While DoU is forging ahead with a few new changes, the last few weeks of right-handed pitching contracts have catapulted me back into the past. Last year, I fumbled through a couple of posts about the RHP-contract explosion in order to argue in favor of extending Yovani Gallardo. I still feel that it is a good idea for the Brewers to extend Gallardo, even after his 2013 campaign, but I also feel there is new uncertainty about his place among durable, dependable right-handed starters. Gallardo is our franchise starter, and in a way, it would be great to see GM Doug Melvin‘s greatest pitching success stay in Milwaukee. Given the number of young or up-and-coming starters that the Brewers have — and, subsequently, the number of question marks — keeping an anchor such as Gallardo could be key for the Brewers.
After Justin Verlander and Felix Hernandez destroyed Zack Greinke‘s top RHP contract last year, it appeared that Gallardo’s contractual value solidified. While Anibal Sanchez and Edwin Jackson signed deals that helped to pull Gallardo’s price away from the top tier of contracts, Adam Wainwright‘s deal provided yet another example that clubs’ sudden energy to use forthcoming TV raises on righties would not subside. Now, a couple of free agents, including Matt Garza, promise to further outline Gallardo’s value and price for Milwaukee.
While it appears that there is a solid, moderate contract range emerging for starters such as Sanchez, Jackson, or Gallardo (and, I suppose it is ridiculous to call $80 million a moderate contract range, but those are our times), recent signings on the free agent market are raising the floor for RHP. After playing two worse-than-replacement seasons for more than $40 million in San Francisco, former ace Tim Lincecum signed a $35 million deal. Josh Johnson and Dan Haren signed short, no-risk contracts with San Diego and the Dodgers after fighting injuries and ineffectiveness. Tim Hudson followed his previous $37 million deal with a two-year, $23 million contract to improve the Giants’ rotation. After pitching three consecutive below average years, Jason Vargas landed a four-year, $32 million contract with Kansas City. The Twins decided that enough-was-enough with their rotation and invested $73 million in Ricky Nolasco and Phil Hughes.
This series of contracts outlined a notably below average group (save for Hudson) landing contracts not far from the Edwin Jackson rate. From 2011-2013, these pitchers were an aggregate 134 runs below average, and their 17-years and $187 million of contracts allocate $11 million a year for an average of six-runs below average (per season).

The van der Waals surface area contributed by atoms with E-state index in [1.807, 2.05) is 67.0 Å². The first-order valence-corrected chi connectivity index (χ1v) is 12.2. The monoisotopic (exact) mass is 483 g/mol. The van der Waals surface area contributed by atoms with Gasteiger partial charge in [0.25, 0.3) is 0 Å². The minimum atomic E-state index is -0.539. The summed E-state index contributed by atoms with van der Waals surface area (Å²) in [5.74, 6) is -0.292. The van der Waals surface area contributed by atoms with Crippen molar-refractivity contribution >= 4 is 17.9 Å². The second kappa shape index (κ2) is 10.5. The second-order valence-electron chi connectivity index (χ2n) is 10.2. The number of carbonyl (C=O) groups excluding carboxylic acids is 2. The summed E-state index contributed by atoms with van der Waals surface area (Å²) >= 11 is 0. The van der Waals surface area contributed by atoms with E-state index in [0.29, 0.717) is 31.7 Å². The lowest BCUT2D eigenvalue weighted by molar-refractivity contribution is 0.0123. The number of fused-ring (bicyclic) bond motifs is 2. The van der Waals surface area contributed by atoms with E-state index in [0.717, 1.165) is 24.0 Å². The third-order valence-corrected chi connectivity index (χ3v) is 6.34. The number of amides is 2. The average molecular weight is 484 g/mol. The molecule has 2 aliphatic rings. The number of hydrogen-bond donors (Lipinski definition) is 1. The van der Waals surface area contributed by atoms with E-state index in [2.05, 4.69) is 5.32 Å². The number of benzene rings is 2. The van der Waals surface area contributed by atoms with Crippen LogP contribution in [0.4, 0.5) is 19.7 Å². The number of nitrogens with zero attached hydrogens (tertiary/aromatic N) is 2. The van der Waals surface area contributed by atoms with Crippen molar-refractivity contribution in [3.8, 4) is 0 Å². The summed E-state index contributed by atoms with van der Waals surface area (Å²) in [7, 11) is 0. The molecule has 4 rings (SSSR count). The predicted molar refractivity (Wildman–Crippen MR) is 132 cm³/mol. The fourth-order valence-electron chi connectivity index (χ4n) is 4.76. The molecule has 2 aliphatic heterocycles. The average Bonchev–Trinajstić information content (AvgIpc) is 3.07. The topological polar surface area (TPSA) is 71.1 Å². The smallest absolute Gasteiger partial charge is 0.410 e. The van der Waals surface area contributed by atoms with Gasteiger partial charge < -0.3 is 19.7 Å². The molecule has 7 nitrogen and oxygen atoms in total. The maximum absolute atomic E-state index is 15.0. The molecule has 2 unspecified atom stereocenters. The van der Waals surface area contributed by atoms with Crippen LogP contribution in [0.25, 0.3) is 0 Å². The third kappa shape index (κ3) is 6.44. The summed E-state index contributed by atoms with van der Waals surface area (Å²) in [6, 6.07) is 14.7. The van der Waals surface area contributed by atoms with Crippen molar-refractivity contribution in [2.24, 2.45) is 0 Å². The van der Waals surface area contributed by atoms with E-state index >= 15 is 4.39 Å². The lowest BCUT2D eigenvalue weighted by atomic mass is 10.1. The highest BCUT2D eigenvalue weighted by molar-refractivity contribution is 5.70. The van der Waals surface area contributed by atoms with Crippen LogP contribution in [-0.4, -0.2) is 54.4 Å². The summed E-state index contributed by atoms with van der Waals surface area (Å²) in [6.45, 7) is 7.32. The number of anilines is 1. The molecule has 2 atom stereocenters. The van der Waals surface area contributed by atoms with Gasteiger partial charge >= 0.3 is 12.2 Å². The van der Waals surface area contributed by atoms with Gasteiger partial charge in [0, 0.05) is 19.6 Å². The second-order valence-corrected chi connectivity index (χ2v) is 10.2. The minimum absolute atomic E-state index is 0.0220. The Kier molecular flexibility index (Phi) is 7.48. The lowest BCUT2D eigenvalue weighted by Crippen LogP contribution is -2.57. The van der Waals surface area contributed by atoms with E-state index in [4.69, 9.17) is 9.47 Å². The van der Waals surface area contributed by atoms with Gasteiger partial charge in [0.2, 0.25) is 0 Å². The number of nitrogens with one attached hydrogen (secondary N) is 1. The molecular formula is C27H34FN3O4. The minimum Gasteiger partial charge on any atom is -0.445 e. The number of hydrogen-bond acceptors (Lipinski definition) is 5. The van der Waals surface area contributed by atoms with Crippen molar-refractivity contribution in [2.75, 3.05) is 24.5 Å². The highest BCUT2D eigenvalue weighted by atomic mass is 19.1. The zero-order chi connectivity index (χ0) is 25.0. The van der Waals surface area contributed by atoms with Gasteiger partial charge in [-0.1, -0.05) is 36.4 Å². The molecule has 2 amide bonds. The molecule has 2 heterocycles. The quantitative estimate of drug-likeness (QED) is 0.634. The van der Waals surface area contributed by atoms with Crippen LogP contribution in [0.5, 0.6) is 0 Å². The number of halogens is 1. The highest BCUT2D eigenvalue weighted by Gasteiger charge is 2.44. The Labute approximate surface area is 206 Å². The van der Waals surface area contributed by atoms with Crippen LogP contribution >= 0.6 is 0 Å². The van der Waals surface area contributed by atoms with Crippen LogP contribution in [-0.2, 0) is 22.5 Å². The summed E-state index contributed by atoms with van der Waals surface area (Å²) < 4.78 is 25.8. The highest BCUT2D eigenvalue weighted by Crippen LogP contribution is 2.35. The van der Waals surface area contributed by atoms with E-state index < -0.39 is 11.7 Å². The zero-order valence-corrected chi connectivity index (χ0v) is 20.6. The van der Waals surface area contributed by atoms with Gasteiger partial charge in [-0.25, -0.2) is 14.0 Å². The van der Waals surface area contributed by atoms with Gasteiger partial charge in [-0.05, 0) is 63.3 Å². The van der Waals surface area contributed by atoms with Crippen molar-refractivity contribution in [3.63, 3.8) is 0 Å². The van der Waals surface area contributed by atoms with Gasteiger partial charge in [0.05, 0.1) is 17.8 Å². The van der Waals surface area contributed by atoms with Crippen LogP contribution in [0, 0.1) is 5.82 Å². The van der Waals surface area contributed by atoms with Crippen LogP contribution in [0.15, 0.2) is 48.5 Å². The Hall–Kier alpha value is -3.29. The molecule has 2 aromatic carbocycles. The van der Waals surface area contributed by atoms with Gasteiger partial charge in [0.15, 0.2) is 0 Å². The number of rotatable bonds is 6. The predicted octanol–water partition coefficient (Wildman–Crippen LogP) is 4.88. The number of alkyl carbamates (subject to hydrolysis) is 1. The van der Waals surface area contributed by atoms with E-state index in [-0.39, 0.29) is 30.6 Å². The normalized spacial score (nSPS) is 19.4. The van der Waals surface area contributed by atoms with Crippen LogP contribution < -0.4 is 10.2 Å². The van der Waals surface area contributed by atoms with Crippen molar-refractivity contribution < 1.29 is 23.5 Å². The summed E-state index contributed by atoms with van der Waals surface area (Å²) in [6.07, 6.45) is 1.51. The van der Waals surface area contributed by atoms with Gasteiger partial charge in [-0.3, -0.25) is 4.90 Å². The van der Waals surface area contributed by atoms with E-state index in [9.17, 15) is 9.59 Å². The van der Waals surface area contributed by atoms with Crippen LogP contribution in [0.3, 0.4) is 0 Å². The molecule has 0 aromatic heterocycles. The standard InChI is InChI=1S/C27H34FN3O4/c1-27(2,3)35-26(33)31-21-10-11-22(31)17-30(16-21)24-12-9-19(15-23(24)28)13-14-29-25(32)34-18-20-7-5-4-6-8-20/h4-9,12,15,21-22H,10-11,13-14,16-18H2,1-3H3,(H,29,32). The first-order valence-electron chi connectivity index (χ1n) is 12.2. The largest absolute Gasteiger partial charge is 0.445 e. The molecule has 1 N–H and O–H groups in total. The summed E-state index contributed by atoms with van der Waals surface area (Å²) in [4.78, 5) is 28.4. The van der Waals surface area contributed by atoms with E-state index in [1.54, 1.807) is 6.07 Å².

|Pitcher||2011-2013 Runs Prevented||Last Above Avg Yr||New Contract||Old Contract|
|J. Vargas||-21||2010||4/$32M||1/$8.5M avoid arby|
|R. Nolasco||-30||2008||4/$49M+opt||1/$3.8 avoid arby|
|P. Hughes||-35||2010||3/$24-27M||$1/7.15 avoid arby|
Frankly, some of these contracts are inexplicable. I understand that Lincecum earned a certain contractual range with his series of escalating arbitration buyouts and extensions, but he is several years removed from his years as a rotation-leader. Certainly, Lincecum pitched a bunch of innings over the last two years, but $35 million is a lot to pay for two years that were 56 runs below league/park average. By contrast, the much maligned Vargas deal doesn’t look bad at all; it might be long, and it might not be prudent, but it leaves the Royals with more payroll room to spend. Nolasco is the definition of a dependable starter, but he hasn’t worked at a truly above average level in five years; $49 million appears to be a true innings-eating standard for this season, following close behind the Cubs’ offer to Jackson.
Gallardo’s contract value is difficult to determine compared to these pitchers, given the different club payroll situations (San Francisco), injury-history issues (Johnson, Hughes, Haren) and age/serve time considerations (Hudson). Yet, these contracts also solidify the idea that Gallardo is a valuable starter, even if he produces a below average season (as in 2013). That there is a market for below average pitchers — nearing even four-year and $50 million thresholds — gives the Brewers incentive to consider locking up Gallardo before he hits the market.
What is Elite Money?
I was watching MLB Network recently, and someone tossed out the idea of Max Scherzer receiving Verlander money. Justin Verlander’s initial five-year extension provided a solid contractual value for elite right-handed pitchers for several years, until Matt Cain opened the door for the right-handed contractual explosion. After a series of escalating deals, the Tigers once again used their organizational arm as the top standard for righty pitching contracts. Scherzer had a strong year with the Tigers, one in a step of improving seasons with the Tigers. Yet, it seems unbelievable that he might receive Verlander money; certainly, the comment may have been nothing more than speculation, but it lead me to ask, “if Scherzer is an elite righty, where does Gallard’s potential contract stand?” Over the last three years, compared to a few select top-pitching contracts and current free agents (as well as Gallardo), Scherzer has done quite well: